Dynamic Mining and Contextualization of the Scientific Literature. This project creates interactive science articles and collects data metrics, accelerating scientific discovery and reproducibility.

Period of Performance: 04/01/2017 - 03/31/2018

$212K

Phase 1 SBIR

Recipient Firm

Insilico, Inc.
EUGENE, OR 97405
Principal Investigator
Principal Investigator

Abstract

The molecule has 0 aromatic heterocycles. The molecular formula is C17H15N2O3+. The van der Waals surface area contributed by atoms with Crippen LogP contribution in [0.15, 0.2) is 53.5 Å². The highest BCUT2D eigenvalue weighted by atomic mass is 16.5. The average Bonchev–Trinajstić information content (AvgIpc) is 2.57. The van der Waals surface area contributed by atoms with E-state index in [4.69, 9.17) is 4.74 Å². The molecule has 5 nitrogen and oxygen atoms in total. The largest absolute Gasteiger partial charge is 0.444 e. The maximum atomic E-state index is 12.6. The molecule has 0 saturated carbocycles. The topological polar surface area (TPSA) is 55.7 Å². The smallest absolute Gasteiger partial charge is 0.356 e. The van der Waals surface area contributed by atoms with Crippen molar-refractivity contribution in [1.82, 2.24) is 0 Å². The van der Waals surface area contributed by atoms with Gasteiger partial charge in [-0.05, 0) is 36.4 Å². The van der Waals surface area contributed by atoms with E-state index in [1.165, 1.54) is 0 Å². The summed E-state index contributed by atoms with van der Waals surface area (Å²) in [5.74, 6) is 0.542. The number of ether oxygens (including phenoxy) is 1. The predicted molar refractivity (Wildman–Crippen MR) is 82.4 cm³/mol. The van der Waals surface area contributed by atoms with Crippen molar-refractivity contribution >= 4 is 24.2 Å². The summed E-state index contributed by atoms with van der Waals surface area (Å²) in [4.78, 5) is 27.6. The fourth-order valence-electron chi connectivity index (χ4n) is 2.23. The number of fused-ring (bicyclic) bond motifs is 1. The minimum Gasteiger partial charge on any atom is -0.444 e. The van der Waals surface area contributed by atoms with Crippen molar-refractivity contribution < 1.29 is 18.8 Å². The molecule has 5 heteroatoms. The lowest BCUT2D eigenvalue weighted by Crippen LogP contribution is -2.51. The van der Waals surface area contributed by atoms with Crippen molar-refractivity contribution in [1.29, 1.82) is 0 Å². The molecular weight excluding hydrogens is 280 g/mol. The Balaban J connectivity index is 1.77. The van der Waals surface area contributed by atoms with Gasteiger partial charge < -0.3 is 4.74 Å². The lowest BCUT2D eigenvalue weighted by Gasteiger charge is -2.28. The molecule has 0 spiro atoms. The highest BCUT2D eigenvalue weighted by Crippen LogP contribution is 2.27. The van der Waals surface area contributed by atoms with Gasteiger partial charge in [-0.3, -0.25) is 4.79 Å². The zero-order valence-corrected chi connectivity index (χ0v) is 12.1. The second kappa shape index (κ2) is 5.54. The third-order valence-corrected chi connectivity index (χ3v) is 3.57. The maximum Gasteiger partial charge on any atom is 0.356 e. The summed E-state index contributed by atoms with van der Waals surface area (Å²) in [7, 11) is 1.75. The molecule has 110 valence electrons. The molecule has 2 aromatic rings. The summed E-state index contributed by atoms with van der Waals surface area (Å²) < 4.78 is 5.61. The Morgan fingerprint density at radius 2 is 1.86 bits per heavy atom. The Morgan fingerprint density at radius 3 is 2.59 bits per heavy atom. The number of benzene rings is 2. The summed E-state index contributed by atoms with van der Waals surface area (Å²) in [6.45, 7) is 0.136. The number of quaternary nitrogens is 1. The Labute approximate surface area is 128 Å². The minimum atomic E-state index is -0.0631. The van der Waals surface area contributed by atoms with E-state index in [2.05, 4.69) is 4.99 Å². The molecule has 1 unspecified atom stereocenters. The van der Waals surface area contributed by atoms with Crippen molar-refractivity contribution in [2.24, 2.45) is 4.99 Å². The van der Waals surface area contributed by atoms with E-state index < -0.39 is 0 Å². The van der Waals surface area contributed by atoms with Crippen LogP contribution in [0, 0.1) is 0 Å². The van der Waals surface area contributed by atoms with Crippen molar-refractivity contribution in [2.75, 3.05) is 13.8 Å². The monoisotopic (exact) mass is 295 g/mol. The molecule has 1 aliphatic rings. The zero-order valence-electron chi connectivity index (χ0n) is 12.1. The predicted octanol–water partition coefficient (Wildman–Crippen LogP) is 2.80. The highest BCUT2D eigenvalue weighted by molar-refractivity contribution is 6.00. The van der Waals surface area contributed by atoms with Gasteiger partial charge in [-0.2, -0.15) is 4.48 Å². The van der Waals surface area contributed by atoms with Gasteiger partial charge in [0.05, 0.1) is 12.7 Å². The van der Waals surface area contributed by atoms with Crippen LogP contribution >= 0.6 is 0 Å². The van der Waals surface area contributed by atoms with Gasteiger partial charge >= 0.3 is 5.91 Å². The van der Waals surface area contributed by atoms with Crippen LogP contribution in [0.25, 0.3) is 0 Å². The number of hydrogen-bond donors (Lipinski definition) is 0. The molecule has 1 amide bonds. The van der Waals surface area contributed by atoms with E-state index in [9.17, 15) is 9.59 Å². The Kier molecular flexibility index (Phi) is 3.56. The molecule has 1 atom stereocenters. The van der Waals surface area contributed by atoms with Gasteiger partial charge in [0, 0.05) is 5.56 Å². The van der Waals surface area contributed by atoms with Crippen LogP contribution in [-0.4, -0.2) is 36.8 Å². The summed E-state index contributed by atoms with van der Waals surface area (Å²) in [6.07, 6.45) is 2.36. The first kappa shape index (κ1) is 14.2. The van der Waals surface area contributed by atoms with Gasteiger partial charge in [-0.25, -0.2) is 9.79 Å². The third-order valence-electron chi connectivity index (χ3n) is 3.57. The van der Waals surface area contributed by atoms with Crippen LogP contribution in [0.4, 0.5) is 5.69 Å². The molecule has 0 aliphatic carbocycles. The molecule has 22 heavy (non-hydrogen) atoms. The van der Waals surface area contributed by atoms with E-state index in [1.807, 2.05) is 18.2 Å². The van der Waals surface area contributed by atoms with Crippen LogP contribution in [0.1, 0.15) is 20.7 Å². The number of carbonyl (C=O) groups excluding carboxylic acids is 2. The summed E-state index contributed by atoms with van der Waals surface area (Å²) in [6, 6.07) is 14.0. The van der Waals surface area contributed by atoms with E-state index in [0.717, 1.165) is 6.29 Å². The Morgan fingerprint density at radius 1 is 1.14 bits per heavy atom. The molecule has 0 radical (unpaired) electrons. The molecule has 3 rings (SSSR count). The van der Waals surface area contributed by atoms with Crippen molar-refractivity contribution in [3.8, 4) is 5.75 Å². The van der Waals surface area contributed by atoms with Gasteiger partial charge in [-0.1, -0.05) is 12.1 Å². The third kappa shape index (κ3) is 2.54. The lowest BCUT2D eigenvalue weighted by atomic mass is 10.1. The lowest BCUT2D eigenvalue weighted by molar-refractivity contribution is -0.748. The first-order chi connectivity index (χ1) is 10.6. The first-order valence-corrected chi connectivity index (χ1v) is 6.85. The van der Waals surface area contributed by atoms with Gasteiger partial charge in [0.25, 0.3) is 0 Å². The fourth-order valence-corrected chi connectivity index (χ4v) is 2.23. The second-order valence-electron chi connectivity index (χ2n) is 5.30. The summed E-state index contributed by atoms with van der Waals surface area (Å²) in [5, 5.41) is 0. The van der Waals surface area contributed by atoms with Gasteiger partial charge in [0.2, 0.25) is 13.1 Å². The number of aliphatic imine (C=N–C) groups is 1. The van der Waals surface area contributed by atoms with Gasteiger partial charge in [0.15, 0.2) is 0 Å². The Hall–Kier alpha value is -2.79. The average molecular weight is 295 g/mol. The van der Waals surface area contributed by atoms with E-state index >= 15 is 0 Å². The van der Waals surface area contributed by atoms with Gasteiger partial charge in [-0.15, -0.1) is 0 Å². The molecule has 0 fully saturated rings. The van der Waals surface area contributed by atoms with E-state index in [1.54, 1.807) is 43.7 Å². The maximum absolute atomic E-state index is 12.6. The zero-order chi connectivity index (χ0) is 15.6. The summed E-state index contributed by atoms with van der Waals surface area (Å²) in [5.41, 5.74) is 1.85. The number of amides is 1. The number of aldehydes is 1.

The proposed Dynamic Mining and Contextualization of the Scientific Literature (DMCSL) provides an open lane of communication between authors, science journals, readers, and databases. The outcome of this communication portal will be a database containing mineable metadata for researchers, reagent supply and biotech companies. Data will be available to companies through individualized subscription models. This pipeline identifies biological entities, e.g., gene, alleles, etc., and embeds hyperlinks from these entities to NHGRI-funded curated Model Organism Databases (MODs). DMCSL is an enhancement of a markup pipeline that has been in effect since 2009, and has linked biological entities in over 850 research articles in GENETICS and G3, published by the Genetics Society of America (GSA), to pages in MODs, WormBase, Flybase, and the Saccharomyces Genome Database. This proposal seeks funding to expand the scope of the GSA markup pipeline in all aspects: biological entities linked; authoritative databases linked to (Rat Genome Database; Mouse Genome Information; Zebrafish Model Organism Database; and the fission yeast genome database); and journals linked from. This expansion will also include collecting information on supplies and equipment described in Materials and Method sections of articles along with supplier information. The DMCSL will collect and store link information along with author and journal metadata and link access statistics. By doing so, the DMCSL will provide valuable metrics to all stakeholders, including biotech companies and life science vendors as well as a comprehensive and queryable view of biology not currently available. In Phase I, we will develop code that is flexible enough to scale the pipeline to link an article to more lexica and more databases within a single article and within a strict time limit of turnaround set by the publisher's production process. We will also be testing the software in linking publications of other journals and develop tools to query and data mine relationships identified through the data extraction process. We will develop basic API's to serve as a core API database resource; a linking API to store created links and monitor link activity, and use modern API management to develop a portal for key-based access to other API data. Proving stability and flexibility of the software based on current parameters, in Phase II we will work in collaboration with a wider range of stakeholders, more journals, more databases, including expanding to human biomedical databases, and more companies, to develop experience-based APIs for each stakeholder group. These APIs will be intuitively designed based on how each group interacts with the basic API developed in Phase I, and will be used to develop subscription-based access for commercial companies, access for academic stakeholders and collaborating journals will remain free.